Sloth Tours in Costa Rica: What’s Ethical?

Those visiting Costa Rica often have one animal at the top of their wish list. Sloths! These furry, slow-moving creatures have captured the hearts of millions. With their kind eyes and smile-shaped fur pattern, who wouldn’t love them? But be careful, sloths have become big business in some parts of Costa Rica. In this article, we’ll give some background on sloth tours in Costa Rica so you can have an ethical encounter to remember. 

Sloth Tour La Fortuna

What’s Happening with Sloths?

Costa Rica has many healthy populations of sloths living in the wild. However, with their popularity, some people are taking advantage for their own financial gain. Here are a few examples to be aware of.

Moving Sloths

Sloths generally live in rainforests, cloud forests, and humid tropical forests. This means that some parts of the country, like Guanacaste on the northern Pacific coast, are not suitable for them. Sloths just don’t live in tropical dry forests. But sloth tours are still popping up there. 

This is because people have taken sloths from their natural environment and moved them to these new areas. Since they don’t have the correct food and habitat, the sloths often become malnourished and stressed. If kept there, they will die.

If taking a sloth tour from Guanacaste, make sure you are going on a long day trip inland to where sloths live naturally.

Three toed sloth Dominical
A three-toed sloth in its natural rainforest habitat

Grouping Sloths Together

Even in areas where wild sloths are common like in La Fortuna/Arenal, there’s a lot of competition for sloth tours.

Some businesses have reportedly captured and released many sloths together on small private properties. This makes it so that you are guaranteed to see one during a visit.

Sloth sightings should never be guaranteed.

These animals are very territorial and mostly solitary. Having many together causes fighting between the sloths and a lot of stress. If you see a few sloths on a property, that may be normal. But a half-dozen or more in a small geographic area could mean that something suspicious is going on.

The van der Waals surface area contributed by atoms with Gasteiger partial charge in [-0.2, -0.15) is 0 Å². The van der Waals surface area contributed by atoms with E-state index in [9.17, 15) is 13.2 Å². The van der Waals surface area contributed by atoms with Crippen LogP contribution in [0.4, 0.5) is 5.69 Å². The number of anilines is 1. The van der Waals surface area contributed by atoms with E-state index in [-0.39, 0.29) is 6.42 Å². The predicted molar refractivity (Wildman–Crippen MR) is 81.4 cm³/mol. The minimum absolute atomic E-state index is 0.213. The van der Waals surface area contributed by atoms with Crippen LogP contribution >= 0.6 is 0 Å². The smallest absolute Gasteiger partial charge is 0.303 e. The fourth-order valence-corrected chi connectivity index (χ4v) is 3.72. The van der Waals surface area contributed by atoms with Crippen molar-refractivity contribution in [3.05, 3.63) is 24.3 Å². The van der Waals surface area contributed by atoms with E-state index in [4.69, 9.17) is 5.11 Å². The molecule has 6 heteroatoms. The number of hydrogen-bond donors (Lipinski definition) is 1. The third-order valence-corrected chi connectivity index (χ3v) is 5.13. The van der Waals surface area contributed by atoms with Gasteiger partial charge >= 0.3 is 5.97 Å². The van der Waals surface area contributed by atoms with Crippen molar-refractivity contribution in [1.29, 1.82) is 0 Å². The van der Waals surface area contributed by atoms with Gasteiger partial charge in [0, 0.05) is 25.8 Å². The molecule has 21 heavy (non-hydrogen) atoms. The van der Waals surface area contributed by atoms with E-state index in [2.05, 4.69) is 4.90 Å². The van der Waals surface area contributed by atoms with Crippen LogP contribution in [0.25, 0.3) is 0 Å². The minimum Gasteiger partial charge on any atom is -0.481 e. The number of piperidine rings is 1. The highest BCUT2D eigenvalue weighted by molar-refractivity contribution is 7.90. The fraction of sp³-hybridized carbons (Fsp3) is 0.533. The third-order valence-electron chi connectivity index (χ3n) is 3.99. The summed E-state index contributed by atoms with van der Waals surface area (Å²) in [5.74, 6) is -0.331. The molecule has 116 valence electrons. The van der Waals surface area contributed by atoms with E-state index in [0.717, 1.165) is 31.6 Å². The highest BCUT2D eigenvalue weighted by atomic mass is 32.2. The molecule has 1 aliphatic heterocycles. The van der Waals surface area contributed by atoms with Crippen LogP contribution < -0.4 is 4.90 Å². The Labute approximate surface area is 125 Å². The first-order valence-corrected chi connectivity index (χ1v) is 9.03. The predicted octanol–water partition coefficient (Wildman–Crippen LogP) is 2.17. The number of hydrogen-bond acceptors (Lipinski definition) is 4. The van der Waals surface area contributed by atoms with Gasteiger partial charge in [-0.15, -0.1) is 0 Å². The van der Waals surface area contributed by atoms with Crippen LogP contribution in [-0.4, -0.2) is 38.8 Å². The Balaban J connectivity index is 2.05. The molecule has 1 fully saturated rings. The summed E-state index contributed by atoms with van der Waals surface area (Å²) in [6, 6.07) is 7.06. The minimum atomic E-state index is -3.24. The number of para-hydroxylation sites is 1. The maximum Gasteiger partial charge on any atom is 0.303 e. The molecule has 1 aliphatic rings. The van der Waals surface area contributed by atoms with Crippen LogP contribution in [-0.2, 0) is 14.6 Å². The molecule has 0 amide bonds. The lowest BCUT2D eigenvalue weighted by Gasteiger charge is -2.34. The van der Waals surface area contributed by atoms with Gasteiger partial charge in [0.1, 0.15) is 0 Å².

Close Encounters

People are getting too close to sloths. Unscrupulous guides allow people to take selfies, feed, or even hold a sloth. This is illegal and harmful to the animals.

In 2019, Costa Rica’s tourism sector launched a campaign to stop animal selfies. It cited a World Animal Protection International survey that listed Costa Rica as the 7th worst location for inappropriate wildlife photos.

Stop Animal Selfies Campaign

We all want good photos to remember but make sure to take them from a distance. Also, don’t use a flash or make too much noise when photographing a sloth. Sloths live quiet lives and require their own space to stay healthy.

How to See Sloths in Costa Rica Ethically

There are two main ways you can safely see sloths on your vacation to Costa Rica: on a nature walk at a national park or reserve or at a wildlife rehabilitation center.

Sloth wildlife center Costa Rica
A two-toed sloth at a wildlife center near San Jose

Seeing Sloths in the Wild

Costa Rica has two species of sloth, the two-toed sloth and the three-toed sloth. Their habitats overlap but they are completely different from one another.

The best way to encounter a sloth in the wild is to hire a certified naturalist guide. These guides are trained to know where sloths hang out. They can teach you a lot about the species you are seeing.

Guides also have powerful scopes that will let you see a sloth close up. Not only that, but they’re often able to take photos through the scope with your phone so you can have an up-close image without bothering the animal.